Marseille, end of 1940. In the streets around the Old Port, hundreds of refugees, opponents of Nazism, artists, intellectuals, Jewish or not, wait to be able to leave Vichy France and embark for freedom. Objective New York or South America. And this, via the Marseille-Fort-de-France maritime link, in service from December 1940 to May 1941.

“Marseille resembles an immense fair where the most shady schemes coexist with a spirit of the greatest mutual aid,” wrote the photographer Germaine Krull (1897-1985). The journalist Soma Morgenstern (1890-1976) is more despondent: “It was not hares or foxes that we hunted in Marseille. They were Jews, Czechs, Poles, Austrians. Men from all the hunting districts occupied by Hitler. The touts were police officers and office workers. »

This maritime link, open for only a few months, allowed the Vichy regime to maintain the link with its “pearl of the Antilles” (Martinique remained loyal to Pétain until July 1943), and at the same time to get rid of a few thousand “undesirable”. There will be around 5,000 lucky people to board, after multiple difficulties, aboard the Winnipeg, the Capitaine-Paul-Lemerle, the Wyoming or the Mont-Viso.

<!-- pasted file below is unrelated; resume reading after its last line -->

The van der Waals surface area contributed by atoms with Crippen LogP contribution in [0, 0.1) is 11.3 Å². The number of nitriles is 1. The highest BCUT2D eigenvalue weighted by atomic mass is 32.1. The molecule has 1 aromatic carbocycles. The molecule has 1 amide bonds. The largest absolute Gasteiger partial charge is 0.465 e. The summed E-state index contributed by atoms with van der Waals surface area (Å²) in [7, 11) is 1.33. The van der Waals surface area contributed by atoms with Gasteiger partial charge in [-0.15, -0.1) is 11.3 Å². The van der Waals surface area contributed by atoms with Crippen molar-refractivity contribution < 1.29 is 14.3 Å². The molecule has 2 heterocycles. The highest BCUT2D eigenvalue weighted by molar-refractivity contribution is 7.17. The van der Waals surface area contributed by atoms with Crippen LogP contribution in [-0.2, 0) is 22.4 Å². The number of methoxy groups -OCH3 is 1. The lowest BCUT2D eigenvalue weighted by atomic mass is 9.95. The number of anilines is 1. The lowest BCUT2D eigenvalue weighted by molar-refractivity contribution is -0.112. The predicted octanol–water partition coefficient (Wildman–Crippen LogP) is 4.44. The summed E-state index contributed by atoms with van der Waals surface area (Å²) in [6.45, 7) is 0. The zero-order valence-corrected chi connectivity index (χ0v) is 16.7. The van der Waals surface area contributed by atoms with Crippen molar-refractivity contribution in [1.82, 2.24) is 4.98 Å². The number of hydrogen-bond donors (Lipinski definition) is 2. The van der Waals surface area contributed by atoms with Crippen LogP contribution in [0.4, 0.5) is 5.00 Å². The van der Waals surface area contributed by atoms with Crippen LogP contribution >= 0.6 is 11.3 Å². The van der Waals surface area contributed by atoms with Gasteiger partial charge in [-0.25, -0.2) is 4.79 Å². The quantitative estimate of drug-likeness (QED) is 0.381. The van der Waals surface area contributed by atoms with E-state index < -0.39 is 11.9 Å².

Among these “undesirables” who, while waiting to leave Marseille, stayed in overpriced hotel rooms, escaped the controls of the Vichy police and ran everywhere trying to obtain the multiple authorizations necessary for boarding, were find celebrities. The ethnologist Claude Lévi-Strauss (1908-2009), the photographers Germaine Krull and Lore Krüger (1914-2009), the editor Jacques Schiffrin (1892-1950), the writers André Breton (1896-1966) or Anna Seghers ( 1900-1983) to name but a few.

It is this odyssey, from the streets of Marseille to the internment camps of Lazaret and Balata, in Martinique, via the thirty days of crossing, that this film by Jérôme Prieur tells. Author of successful documentaries on the period, including Darlan. The Third Man of Vichy and Living in Germany at War, Prieur did not have, for obvious reasons, images filmed by those involved since they do not exist.

Photos and extracts from letters

On the other hand, the director used several dozen photos taken on board during the long crossing or in Martinique (signed Germaine Krull, Ilse Bing and Dyno Lowenstein in particular) and amateur films shot during pre-war crossings and in the streets of Marseille in 1940 and 1941.

With original music by Marc-Olivier Dupin, Jérôme Prieur uses numerous extracts from letters written during this adventure by these learned passengers. From sadness to boredom, from the most intimate descriptions (promiscuity on board, internment conditions in Martinique) to hopes, everything is there. “I designed this film as an adventure film, like the logbook of these emigrants, to be with them,” underlines the director.

The end result is convincing. We let ourselves be carried away on this journey which will see these exiles experience anguish in Marseille, boredom at sea, disbelief in both Martinican camps. Before leaving, finally, for a new life. Some in New York as planned, others in Cuba, Mexico, Brazil, Buenos Aires, Caracas. Far from Pétain and a Europe that they hope to see again one day.